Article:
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What is a Page?

Mary McMahon
By
Updated May 23, 2024
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A page or pageboy is a young male servant who performs an assortment of odd jobs. Pages are typically young men who are interested in pursuing more advanced careers in the environments they work in. For example, a United States Senate page may have an interest in politics, and he hopes that by serving in the Senate, he can learn through observation. The page tradition is quite ancient, with many societies having some version of a page, and in the modern era, women may serve as pages as well.

The word “page” is derived from the Greek paidion, which means “child.” Early pages were servants who assisted warriors, typically using their experience as pages as a form of training. After a set period working as a page, a young man could be elevated to a position as a warrior in training, and then ultimately he could become a full-fledged warrior. In the medieval era, pages were eligible to become squires, and later to turn into knights, and a complex system of rules governed the duties and privileges of these individuals.

In addition to serving warriors, pages have also traditionally worked in noble houses and in government buildings. In these environments, pages are heavily relied upon to pass messages, and they may also perform other odd tasks, ranging from assisting with dinner service to picking up someone's dry cleaning. In some countries, people may work as pages before pursuing careers in service as butlers and other household staff, using their experience as pages as a form of apprenticeship, to help them determine whether or not service is a good career.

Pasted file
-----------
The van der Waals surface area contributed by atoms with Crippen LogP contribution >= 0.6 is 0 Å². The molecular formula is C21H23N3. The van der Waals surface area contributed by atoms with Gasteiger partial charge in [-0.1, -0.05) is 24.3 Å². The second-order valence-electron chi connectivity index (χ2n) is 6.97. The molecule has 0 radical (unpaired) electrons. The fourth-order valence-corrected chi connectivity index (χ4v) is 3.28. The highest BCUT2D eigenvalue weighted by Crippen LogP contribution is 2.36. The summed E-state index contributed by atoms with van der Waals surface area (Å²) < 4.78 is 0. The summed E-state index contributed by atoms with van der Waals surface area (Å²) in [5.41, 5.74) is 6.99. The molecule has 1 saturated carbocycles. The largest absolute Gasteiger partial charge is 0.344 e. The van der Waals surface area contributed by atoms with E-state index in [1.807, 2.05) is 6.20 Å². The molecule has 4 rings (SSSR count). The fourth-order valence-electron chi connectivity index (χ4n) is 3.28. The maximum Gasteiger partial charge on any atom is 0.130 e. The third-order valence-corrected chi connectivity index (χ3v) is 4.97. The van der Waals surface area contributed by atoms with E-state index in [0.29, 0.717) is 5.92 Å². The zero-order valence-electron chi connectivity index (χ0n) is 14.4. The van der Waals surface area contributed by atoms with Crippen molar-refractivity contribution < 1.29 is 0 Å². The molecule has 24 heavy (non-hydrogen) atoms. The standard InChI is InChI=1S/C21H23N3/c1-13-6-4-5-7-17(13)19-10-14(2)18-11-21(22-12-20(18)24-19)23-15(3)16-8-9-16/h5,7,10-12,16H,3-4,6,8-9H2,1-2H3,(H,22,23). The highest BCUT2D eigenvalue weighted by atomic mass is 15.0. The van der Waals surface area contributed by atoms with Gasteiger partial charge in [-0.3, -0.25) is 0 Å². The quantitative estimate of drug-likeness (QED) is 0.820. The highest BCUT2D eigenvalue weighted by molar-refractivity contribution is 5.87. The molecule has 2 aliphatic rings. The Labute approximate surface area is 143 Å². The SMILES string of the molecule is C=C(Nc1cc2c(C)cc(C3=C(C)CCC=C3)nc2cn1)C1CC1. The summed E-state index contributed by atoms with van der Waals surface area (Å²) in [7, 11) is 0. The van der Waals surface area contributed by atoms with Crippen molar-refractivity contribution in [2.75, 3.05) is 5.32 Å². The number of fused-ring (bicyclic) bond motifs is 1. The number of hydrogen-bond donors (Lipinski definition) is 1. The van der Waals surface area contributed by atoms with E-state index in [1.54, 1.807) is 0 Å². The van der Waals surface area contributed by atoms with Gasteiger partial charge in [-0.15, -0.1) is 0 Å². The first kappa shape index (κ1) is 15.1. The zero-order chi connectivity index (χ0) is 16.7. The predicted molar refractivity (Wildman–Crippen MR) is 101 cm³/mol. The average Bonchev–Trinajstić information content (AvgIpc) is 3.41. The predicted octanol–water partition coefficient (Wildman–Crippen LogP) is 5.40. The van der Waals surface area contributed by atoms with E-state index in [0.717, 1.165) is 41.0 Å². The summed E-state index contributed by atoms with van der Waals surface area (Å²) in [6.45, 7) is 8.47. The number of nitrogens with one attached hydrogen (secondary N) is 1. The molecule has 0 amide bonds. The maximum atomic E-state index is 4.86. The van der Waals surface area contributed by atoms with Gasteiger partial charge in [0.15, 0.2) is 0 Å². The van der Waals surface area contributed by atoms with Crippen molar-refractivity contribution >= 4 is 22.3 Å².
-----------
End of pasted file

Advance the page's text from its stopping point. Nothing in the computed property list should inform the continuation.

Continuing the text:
Pages also work in environments like hotels and casinos, where they are used to carry messages to and from the hotel, and within it. Like pages of old, they typically wear official uniforms to make them easy to identify. Pages who work in the hospitality industry often do so for a short period of time, as these jobs don't have a lot of possibilities for advancement. As a courtesy, such pages are often tipped by the recipients of their messages.

The concept of “page” as a carrier of messages lives on in the concept of “paging” someone with a message or a request to show up at a particular location. While such messages are carried by electronic means today, they would once have been delivered by actual pages.

PublicPeople is dedicated to providing accurate and trustworthy information. We carefully select reputable sources and employ a rigorous fact-checking process to maintain the highest standards. To learn more about our commitment to accuracy, read our editorial process.
Mary McMahon
By Mary McMahon

Ever since she began contributing to the site several years ago, Mary has embraced the exciting challenge of being a PublicPeople researcher and writer. Mary has a liberal arts degree from Goddard College and spends her free time reading, cooking, and exploring the great outdoors.

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Mary McMahon
Mary McMahon

Ever since she began contributing to the site several years ago, Mary has embraced the exciting challenge of being a...

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